When you design a new logo there are many questions you need to ask yourself during the process. Questions about style, colours, size and lettering can be overwhelming at times, but the main question you should be asking yourself is “what am I trying to say with this logo?”
This question should cut to the heart of most other questions, for example if you can quite pick the right style you should be asking this question. Making all elements of the design cohesive becomes easy if you keep evaluating the purpose of the logo. If you have a bright colour scheme and a cartoon mascot it’s simple to show that a brand is fun and it stops mismatching elements from appearing. You don’t want to end up with a minimalist logo and an old fashioned font, as this will be jarring for the viewer and they won’t get a sense of what the brand is all about.
The online bingo brand Lucky Cow Bingo uses a logo that instantly shows viewers what they’re all about. Their cartoon style, bright colours and brand name tells everyone what they have to offer. They’ve got all of the classic bingo paraphernalia too, so there’s no way for a viewer to get confused about what they do. The brain interprets these indirect cues from the logo as saying that the site is fun and friendly, exactly what they want to show potential customers.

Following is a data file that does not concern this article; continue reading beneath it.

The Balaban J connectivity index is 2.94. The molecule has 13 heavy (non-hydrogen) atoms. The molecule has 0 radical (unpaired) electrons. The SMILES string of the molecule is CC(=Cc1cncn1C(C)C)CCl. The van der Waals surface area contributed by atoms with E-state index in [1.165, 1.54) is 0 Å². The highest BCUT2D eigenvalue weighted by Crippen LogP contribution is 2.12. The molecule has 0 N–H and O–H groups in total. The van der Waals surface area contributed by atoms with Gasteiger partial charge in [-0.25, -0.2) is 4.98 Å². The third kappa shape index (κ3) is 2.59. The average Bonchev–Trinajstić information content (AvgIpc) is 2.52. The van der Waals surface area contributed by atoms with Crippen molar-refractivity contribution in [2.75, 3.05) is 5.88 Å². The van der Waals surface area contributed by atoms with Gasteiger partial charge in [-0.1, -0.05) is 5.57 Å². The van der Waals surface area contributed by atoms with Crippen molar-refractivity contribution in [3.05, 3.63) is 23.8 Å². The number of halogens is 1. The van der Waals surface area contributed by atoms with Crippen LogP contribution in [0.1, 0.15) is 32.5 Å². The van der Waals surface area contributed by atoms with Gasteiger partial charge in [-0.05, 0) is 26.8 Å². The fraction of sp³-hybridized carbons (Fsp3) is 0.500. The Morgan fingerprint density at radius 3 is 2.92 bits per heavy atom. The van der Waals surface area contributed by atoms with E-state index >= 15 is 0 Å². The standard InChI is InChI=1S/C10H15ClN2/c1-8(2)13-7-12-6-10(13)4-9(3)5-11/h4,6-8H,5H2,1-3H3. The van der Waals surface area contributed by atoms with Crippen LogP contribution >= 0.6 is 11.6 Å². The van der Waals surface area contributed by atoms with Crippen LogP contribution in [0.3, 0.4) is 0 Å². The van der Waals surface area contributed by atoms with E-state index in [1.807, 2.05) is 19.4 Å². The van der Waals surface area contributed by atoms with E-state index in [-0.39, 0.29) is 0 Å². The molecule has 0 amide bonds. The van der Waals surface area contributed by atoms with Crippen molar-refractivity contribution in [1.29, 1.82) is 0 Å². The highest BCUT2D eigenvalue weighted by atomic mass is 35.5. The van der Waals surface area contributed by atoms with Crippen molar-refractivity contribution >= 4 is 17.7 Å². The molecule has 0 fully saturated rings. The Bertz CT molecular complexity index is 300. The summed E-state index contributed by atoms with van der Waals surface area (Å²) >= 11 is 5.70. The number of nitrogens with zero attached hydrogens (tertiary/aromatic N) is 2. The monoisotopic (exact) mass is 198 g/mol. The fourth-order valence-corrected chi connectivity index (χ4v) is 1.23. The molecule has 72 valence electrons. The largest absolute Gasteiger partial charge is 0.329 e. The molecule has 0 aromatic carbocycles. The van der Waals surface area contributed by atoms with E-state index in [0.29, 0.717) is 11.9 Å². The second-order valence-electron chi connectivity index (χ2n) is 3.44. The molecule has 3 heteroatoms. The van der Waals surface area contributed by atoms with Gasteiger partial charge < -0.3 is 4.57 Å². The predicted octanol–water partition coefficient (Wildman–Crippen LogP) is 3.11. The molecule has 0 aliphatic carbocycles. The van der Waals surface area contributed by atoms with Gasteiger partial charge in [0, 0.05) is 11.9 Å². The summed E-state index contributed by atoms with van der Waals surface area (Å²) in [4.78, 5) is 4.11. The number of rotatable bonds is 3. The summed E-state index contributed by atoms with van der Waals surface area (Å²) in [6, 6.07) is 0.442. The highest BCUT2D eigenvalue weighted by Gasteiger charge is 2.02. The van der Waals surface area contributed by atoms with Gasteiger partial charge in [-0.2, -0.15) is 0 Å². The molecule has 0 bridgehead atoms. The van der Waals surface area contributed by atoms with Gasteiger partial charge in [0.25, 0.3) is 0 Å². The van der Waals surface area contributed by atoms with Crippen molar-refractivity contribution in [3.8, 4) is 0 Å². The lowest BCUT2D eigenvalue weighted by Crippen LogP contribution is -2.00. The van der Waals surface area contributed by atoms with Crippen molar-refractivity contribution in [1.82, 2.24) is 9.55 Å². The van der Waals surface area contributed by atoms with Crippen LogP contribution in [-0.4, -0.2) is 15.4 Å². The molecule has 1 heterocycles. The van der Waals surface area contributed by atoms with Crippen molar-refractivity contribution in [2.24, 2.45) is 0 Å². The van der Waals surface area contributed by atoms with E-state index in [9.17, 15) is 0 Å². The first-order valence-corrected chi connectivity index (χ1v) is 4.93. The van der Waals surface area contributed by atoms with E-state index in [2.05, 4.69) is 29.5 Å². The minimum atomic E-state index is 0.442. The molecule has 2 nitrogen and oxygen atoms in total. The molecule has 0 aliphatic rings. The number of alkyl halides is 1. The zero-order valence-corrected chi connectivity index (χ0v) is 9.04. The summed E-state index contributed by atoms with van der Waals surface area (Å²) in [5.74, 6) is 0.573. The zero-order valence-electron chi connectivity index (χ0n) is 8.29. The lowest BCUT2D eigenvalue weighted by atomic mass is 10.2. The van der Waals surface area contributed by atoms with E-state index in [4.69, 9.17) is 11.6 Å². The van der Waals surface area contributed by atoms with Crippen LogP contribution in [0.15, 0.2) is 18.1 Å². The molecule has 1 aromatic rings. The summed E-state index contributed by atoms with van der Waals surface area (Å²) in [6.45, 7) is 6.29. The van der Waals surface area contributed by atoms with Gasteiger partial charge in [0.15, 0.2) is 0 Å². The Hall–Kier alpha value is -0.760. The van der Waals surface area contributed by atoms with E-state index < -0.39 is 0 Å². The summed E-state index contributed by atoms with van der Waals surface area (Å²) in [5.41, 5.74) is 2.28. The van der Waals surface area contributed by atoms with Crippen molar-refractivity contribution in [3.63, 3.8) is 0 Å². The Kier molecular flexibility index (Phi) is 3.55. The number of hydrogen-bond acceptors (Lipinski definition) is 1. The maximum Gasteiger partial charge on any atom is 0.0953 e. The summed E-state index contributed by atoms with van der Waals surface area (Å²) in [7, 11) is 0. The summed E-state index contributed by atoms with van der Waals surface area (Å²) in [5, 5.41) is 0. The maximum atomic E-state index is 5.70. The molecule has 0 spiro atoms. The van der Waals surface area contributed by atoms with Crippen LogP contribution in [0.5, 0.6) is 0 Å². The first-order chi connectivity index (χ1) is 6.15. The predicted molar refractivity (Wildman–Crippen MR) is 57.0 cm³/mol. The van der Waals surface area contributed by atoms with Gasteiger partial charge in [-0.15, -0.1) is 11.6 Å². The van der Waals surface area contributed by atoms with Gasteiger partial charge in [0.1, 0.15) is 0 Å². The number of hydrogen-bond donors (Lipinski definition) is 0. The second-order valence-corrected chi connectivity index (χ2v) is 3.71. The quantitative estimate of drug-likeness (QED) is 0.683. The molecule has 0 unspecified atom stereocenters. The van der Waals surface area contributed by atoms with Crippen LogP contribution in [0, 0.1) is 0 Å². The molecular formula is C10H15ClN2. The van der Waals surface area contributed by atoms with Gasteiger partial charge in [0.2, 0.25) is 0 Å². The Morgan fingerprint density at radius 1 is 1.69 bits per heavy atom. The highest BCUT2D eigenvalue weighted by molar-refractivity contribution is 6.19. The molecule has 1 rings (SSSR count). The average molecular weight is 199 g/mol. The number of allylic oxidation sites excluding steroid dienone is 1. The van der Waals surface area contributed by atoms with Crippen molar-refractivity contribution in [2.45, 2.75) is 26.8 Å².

Other logos can be successful without text but a level of brand recognition has to be achieved first.
These logos are recognisable without the accompanying words but if they weren’t such big brands these pictures wouldn’t mean anything to us. Once a brand reaches those dizzying heights of public fame they can take a more minimalistic approach and just have a small graphic that represents them.
While designing logos the overall message should be your starting place, from there you have to brainstorm as many different ideas from this initial message. Think about the concept art for famous movies and how often characters change before they are solidified.
Don’t be afraid to go back to the drawing board during this phase, it will improve the quality of your final design if you finesse any ideas you have using trial and error.
If you’re going to have text and colours in your finished logo make sure you keep in mind the idea you want to convey, this will prevent mismatched design elements.
If you follow these steps you’ll end up with a logo that says everything you want it to say, make sure to ask other people their thoughts too and see if it translates. If not you can tweak your final design of go back to the drawing board.